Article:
Thursday, October 8, 2015

How To Avoid Natural Disaster Charity Scams That Are On The Rise

by Gary Snyder

The greatest scams accompany the times of greatest need, and natural disasters are a match made in heaven for fraudsters.

Con artists take advantage of open hearts and wallets, steering well-intended donations to phony nonprofits. 

We see this story play out during every national and international human crisis. In the aftermath of Hurricane Katrina, the American Red Cross asked the FBI to investigate at least 15 fake websites that were designed to look like legitimate Red Cross appeals for donations. 

it's a good idea to disseminate the safety precautions advised by the Federal Trade Commission:
Avoid any charity or fundraiser that:
·       Refuses to provide detailed information about its identity, mission, costs, and how the donation will be used.
·       Won't provide proof that a contribution is tax deductible.
·       Uses a name that closely resembles that of a better-known, reputable organization.
·       Thanks you for a pledge you don't remember making.
·       Uses high-pressure tactics like trying to get you to donate immediately, without giving you time to think about it and do your research.
·       Asks for donations in cash or asks you to wire money.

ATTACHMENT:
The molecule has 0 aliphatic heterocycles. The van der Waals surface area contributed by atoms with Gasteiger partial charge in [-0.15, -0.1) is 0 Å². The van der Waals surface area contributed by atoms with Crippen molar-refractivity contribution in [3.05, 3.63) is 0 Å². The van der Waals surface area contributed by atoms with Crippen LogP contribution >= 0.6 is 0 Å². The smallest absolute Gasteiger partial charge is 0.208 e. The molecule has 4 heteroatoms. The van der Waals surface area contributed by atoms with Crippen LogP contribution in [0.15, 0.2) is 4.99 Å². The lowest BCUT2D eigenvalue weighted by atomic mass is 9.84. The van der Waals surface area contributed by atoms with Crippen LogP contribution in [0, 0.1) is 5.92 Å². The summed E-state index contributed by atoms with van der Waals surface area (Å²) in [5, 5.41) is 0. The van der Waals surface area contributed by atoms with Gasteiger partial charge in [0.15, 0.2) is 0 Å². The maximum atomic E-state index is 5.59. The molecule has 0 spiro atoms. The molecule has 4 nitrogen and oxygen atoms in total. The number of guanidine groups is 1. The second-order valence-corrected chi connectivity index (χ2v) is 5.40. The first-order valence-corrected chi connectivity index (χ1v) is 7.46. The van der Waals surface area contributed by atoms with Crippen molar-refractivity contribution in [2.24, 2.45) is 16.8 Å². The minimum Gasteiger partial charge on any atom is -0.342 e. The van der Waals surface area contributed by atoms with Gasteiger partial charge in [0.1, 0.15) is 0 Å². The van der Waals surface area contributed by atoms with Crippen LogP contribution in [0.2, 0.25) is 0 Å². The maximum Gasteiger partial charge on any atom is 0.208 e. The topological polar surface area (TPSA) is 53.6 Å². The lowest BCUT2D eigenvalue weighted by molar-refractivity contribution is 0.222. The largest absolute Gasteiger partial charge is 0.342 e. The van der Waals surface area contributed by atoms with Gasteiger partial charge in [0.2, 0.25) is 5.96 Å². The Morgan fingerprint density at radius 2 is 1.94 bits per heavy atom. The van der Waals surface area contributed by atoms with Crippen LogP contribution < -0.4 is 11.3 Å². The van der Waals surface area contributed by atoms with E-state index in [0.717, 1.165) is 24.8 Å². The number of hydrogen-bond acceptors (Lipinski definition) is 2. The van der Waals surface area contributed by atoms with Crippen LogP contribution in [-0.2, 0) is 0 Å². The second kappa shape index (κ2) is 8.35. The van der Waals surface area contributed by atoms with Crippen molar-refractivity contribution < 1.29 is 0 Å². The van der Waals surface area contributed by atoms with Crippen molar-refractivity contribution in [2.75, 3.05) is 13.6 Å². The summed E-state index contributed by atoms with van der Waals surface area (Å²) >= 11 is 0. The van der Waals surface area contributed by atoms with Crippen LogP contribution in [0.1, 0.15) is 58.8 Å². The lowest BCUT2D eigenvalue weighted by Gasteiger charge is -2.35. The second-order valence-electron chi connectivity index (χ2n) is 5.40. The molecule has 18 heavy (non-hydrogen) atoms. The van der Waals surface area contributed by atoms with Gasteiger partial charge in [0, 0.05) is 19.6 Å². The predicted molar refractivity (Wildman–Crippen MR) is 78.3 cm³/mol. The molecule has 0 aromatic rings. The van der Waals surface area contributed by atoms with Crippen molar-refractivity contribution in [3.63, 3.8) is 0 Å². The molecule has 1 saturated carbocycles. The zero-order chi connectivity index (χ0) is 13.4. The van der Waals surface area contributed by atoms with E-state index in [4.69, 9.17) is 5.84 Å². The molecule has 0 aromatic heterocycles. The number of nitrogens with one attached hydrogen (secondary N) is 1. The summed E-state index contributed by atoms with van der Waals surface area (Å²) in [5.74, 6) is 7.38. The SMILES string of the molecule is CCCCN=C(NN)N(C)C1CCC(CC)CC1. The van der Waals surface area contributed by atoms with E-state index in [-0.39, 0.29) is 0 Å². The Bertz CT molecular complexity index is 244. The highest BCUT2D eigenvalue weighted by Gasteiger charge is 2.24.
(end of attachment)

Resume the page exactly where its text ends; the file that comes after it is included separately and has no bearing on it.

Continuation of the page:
·       Offers to send a courier or overnight delivery service to collect the donation immediately.
·       Guarantees sweepstakes winnings in exchange for a contribution. By law, you never have to give a donation to be eligible to win a sweepstakes.
Refer to this charity checklist to suss out the real deals from the fakers:
·       Ask for detailed information about the charity, including name, address, and telephone number.
·       Get the exact name of the organization and do some research. Searching the name of the organization online -- especially with the word "complaint(s)" or "scam"-- is one way to learn about its reputation.
·       Call the charity. Find out if the organization is aware of the solicitation and has authorized the use of its name. The organization's development staff should be able to help you.
·       Find out if the charity or fundraiser must be registered in your state by contacting the National Association of State Charity Officials.